COLUMN: How to manage the pension pot

The scenario: '˜I'm 55 and looking into my plans for retirement. I want to cash in part of my defined contribution pension pot worth £60,000 but I'm confused about tax. How much can I take out of my pension pot tax-free and how much tax will I pay on the rest?' '¨Pensions are taxable income, however special rules mean you can usually take up to 25 per cent of your pension pot tax-free. '¨You can take your 25 per cent tax-free lump sum out of your pension in one go. For your pension pot of £60,000, if you take a 25 per cent tax-free lump sum you'll get £15,000 tax-free.

Wednesday, 22nd June 2016, 9:30 am
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For the other £45,000, you’ll need to buy an annuity or drawdown product, which is subject to tax.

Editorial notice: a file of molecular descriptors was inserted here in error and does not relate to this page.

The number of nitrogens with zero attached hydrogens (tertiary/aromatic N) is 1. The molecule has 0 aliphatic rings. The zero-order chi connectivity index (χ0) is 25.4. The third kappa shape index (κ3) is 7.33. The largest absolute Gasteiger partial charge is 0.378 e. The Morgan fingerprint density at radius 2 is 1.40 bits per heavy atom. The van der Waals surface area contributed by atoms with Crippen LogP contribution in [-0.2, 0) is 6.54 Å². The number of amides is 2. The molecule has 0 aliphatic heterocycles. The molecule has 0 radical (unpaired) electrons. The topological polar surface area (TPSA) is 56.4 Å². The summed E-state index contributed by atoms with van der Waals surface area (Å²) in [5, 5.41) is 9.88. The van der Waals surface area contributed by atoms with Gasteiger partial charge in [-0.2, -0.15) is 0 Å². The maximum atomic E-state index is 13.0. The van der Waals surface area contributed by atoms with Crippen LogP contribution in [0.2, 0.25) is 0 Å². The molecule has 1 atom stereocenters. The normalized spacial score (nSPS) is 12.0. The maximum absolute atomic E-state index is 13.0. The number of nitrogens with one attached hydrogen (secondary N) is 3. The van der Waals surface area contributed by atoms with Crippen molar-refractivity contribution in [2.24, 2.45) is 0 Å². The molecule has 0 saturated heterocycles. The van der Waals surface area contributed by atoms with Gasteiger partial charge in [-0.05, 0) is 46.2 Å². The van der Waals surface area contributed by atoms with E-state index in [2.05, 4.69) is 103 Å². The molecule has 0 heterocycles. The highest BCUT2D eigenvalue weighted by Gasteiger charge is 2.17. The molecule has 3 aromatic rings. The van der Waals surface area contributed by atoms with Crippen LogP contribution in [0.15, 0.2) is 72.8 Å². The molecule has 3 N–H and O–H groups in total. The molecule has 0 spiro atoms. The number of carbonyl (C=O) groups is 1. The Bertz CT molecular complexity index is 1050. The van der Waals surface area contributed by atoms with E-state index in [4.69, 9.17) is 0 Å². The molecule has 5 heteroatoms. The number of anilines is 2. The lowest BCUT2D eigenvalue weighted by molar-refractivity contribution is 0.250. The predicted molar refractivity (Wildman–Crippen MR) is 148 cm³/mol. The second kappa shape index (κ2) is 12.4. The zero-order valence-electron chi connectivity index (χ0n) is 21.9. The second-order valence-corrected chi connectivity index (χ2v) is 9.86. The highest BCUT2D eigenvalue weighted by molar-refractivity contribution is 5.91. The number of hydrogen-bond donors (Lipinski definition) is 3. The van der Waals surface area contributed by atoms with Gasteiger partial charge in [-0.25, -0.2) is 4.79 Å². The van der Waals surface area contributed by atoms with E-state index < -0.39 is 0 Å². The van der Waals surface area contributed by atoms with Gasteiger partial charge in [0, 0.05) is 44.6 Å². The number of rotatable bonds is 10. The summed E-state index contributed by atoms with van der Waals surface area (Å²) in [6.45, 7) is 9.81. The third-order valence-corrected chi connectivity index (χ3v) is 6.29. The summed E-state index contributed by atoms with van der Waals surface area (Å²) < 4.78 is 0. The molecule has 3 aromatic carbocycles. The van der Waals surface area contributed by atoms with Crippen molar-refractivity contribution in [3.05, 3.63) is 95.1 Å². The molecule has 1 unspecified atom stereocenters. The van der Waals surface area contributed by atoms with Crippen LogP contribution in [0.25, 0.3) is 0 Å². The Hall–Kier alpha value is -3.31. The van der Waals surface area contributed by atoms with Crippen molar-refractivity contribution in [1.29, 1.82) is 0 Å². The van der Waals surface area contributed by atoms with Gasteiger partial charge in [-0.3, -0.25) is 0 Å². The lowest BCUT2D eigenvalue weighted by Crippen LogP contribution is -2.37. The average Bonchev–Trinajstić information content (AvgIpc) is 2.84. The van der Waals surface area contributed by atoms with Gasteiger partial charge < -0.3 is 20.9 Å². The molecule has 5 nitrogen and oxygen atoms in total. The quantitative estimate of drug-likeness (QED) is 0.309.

If you don’t want to take your 25 per cent tax-free lump sum in one go, another option is to take multiple cash lump sums (UFPLS), rather than buying an annuity or a drawdown product. If you do this, you will get 25 per cent tax-free of each lump sum. 
For example, if you were to take £1,000 per month out of your pension, £250 would be tax-free. The remaining £750 is taxable. 
How much tax you pay on the rest of your pension will depend on how much you “earn” in any one tax year. This includes your state pension and some earnings from investments, such as property or savings.

If your total income is less than your personal allowance of £11,000, you won’t pay any tax. If it is above £11,000 you’ll be taxed at 20, 40 or 45 per cent as usual. 
Don’t rush into any decisions and find out more at 
Citizens Advice Derbyshire Districts offers free, confidential and independent advice on any subject. Visit the office in Bank Road, Matlock, from 10am to 4pm weekdays, or call 0844 375 2712.